Fast forward to October 2003.

It was rifle season and my son was now 6 years old. He had a brand new Remington 260 and I had turned him lose on the deer that frequent my other brother-in-laws property near my home.

It was a Tuesday afternoon and we were sitting in our ground blind that we had built together earlier in the year. We actually saw a few deer but alas they were being run by neighborhood dogs and needless to say our hearts sank as we knew it was over.

I tried my best to sound believable and told him to hang on as it might not be over yet.
Sure enough, about 30 minutes later I saw a small deer heading our way. It was a button buck and he passed our location at no more than 30 yards.

I will admit that it took my son (Man as I call him, short for Little Man) a few minutes to get on the deer. "Finally I said, if you want to shoot shoot. If you don't want to shoot, don't. But if you want to kill a deer you need to shoot NOW."

I had no more than got the words out of my mouth when the 260 roared and the little deer bucked like a mule.

The blood trail and finding the deer and my actions leading up to it are definately hillarious. I acted like I had never seen a deer killed before in my life. I had to call my buddy Nat and have him calm me down enough so that I could function enough to find the deer.

After numerous photos and so many hugs I lost count, and yes big ole happy tears from ole dad, we headed to town to show "Paw-Paw", his grandfather, my father-in-law and show off the deer. My son's FIRST deer.

Just so you know, Tuesday night is when choir practice is at our church and that is where Paw-Paw was.
Also just so you know, that didn't even slow us down, muddy, bloody and whoopin like wildmen.

I would say out of 20 people in the choir, all the men and all but a few of the women came out to my truck to see the deer and slap my son on the back.
Yes, even now as I type this my eyes well up with tears.

My "Little Man" is now 12 years old and that very first deer was the first of SIX that he killed that year, including two 7 point bucks.
He has definately grown into a fine young man and hunter and make no mistake, THAT my dear friends is the highlight of my hunting career.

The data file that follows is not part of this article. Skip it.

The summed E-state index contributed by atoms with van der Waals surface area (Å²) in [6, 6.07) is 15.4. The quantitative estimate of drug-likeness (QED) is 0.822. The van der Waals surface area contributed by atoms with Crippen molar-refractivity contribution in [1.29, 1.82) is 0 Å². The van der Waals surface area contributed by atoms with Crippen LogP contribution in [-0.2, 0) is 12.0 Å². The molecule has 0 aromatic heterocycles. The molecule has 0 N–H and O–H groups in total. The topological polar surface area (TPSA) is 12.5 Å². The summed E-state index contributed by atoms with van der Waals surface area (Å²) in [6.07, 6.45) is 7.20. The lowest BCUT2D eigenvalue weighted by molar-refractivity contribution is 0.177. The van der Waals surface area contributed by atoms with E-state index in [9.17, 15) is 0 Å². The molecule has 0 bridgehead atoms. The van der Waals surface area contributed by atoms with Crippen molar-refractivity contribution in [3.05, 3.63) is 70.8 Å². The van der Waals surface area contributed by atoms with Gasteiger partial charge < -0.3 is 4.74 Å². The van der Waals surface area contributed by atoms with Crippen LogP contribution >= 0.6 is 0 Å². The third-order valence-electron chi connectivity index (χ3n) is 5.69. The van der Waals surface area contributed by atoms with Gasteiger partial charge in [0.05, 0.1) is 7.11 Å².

I wish you all the very best this coming deer season and I sincerely hope you are all as lucky as I have been and get to share in a first of some kind this year.

God bless and good hunting always,

Monday, September 21, 2009

Getting Packed

Well over the last ten years I have made well over 70,000 posts and written two books while sitting at a computer but this is my very first blog.
Good thing I have a friend helping me or I never would have made it this far.

I am not the most computer literate person you will ever meet, nor am I a very good writer. I can, however, talk and type. So this just might work out.

I made a goal last week of doing ONE thing every day in terms of getting ready for deer season. The first day I worked all day around the house. I was at my wife's mercy all day. This may not seem like doing something to get ready for deer season, but if you have been married very long at all, you will understand why it was.

The next day I did something but can't remember what it was. I guess two days in a row is pretty good because the next afternoon I played golf.

Today was Monday and I am leaving for LBL Thursday afternoon. Needless to say, I have to get busy now.

It really is amazing to me how I can have stuff scattered in so many places when I try so hard to be organized.
I began by unloading all the contents of my shed to retrieve the three totes that held my gear.
I managed to dig out three "outfits" for the weekend hunt.
Found my gps in my turkey vest, along with my saw and pruning shears. I even dug enough to find my lost Thermacell.

My son and I were doing all this together, just like we do everything. He saw two bicycles that were covered in dust and since his has "issues" we dug them out and he started cleaning them up. One was mine that I broke the chain on and replaced it with one that just isn't "quite right" and the other was my wife's.
Needless to say, they are in "like new" condition.

After he got them cleaned up we headed to town to fill up the air tank so he could air the tires up and take them for a spin.
The bug lady came and I was arriving back home just as she was getting out of the truck to spray the vial smelling liquid all over my home.

Sanded a couple of my turkey calls and checked for the dog's reaction to them. They weren't impressed by the way.
I am amazed how light my climber is when my backpack isn't attached to it and I'm not going up and down the hills at LBL with it.

Finally dug through the three totes and got what I had to have out of it then ended up spending another hour going through the toolbox of my truck.

So I spent approximately 3 hours working, and sweating, getting ready for the opening day of bow season and when it was all said and done I had put a sleeping bag, two camo bags of clothes and two pair of boots in the back seat of my truck.

I guess since this is my first blog I needed to just ramble aimlessly because that way you will know what to expect from now on from me.

I will add a tip however, start getting ready for deer season more than four days before your departure.
God bless and good hunting always,